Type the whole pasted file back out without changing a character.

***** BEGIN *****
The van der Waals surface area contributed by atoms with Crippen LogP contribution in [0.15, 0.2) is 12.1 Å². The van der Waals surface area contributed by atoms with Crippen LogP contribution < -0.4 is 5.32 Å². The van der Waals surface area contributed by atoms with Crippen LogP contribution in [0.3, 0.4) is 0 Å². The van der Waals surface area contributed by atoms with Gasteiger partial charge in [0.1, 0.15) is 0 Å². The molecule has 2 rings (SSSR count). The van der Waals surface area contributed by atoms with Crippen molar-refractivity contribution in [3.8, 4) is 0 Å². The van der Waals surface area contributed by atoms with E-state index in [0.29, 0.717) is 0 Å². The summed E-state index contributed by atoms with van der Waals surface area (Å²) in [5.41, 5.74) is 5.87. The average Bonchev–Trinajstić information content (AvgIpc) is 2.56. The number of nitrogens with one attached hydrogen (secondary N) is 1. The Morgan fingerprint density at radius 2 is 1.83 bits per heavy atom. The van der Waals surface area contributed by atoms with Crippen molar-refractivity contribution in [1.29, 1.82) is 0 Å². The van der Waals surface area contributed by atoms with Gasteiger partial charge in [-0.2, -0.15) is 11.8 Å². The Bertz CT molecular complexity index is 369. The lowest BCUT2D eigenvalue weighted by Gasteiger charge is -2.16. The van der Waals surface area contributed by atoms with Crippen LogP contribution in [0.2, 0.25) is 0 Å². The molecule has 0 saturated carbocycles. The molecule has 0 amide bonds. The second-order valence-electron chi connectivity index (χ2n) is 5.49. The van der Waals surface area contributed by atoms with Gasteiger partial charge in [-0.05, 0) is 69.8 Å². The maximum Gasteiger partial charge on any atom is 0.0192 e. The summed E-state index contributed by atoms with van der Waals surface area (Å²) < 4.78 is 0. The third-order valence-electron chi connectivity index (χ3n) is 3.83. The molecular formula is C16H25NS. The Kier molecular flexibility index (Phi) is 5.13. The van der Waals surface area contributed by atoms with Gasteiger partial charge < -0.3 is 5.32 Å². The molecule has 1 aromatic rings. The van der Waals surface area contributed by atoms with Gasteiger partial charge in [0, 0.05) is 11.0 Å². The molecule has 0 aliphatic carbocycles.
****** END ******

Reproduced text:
The van der Waals surface area contributed by atoms with Crippen LogP contribution in [0.15, 0.2) is 12.1 Å². The van der Waals surface area contributed by atoms with Crippen LogP contribution < -0.4 is 5.32 Å². The van der Waals surface area contributed by atoms with Crippen LogP contribution in [0.3, 0.4) is 0 Å². The van der Waals surface area contributed by atoms with Gasteiger partial charge in [0.1, 0.15) is 0 Å². The molecule has 2 rings (SSSR count). The van der Waals surface area contributed by atoms with Crippen molar-refractivity contribution in [3.8, 4) is 0 Å². The van der Waals surface area contributed by atoms with E-state index in [0.29, 0.717) is 0 Å². The summed E-state index contributed by atoms with van der Waals surface area (Å²) in [5.41, 5.74) is 5.87. The average Bonchev–Trinajstić information content (AvgIpc) is 2.56. The number of nitrogens with one attached hydrogen (secondary N) is 1. The Morgan fingerprint density at radius 2 is 1.83 bits per heavy atom. The van der Waals surface area contributed by atoms with Crippen molar-refractivity contribution in [1.29, 1.82) is 0 Å². The van der Waals surface area contributed by atoms with Gasteiger partial charge in [-0.2, -0.15) is 11.8 Å². The Bertz CT molecular complexity index is 369. The lowest BCUT2D eigenvalue weighted by Gasteiger charge is -2.16. The van der Waals surface area contributed by atoms with Crippen LogP contribution in [0.2, 0.25) is 0 Å². The molecule has 0 saturated carbocycles. The molecule has 0 amide bonds. The second-order valence-electron chi connectivity index (χ2n) is 5.49. The van der Waals surface area contributed by atoms with Gasteiger partial charge in [-0.05, 0) is 69.8 Å². The maximum Gasteiger partial charge on any atom is 0.0192 e. The summed E-state index contributed by atoms with van der Waals surface area (Å²) < 4.78 is 0. The third-order valence-electron chi connectivity index (χ3n) is 3.83. The molecular formula is C16H25NS. The Kier molecular flexibility index (Phi) is 5.13. The van der Waals surface area contributed by atoms with Gasteiger partial charge < -0.3 is 5.32 Å². The molecule has 1 aromatic rings. The van der Waals surface area contributed by atoms with Gasteiger partial charge in [0, 0.05) is 11.0 Å². The molecule has 0 aliphatic carbocycles.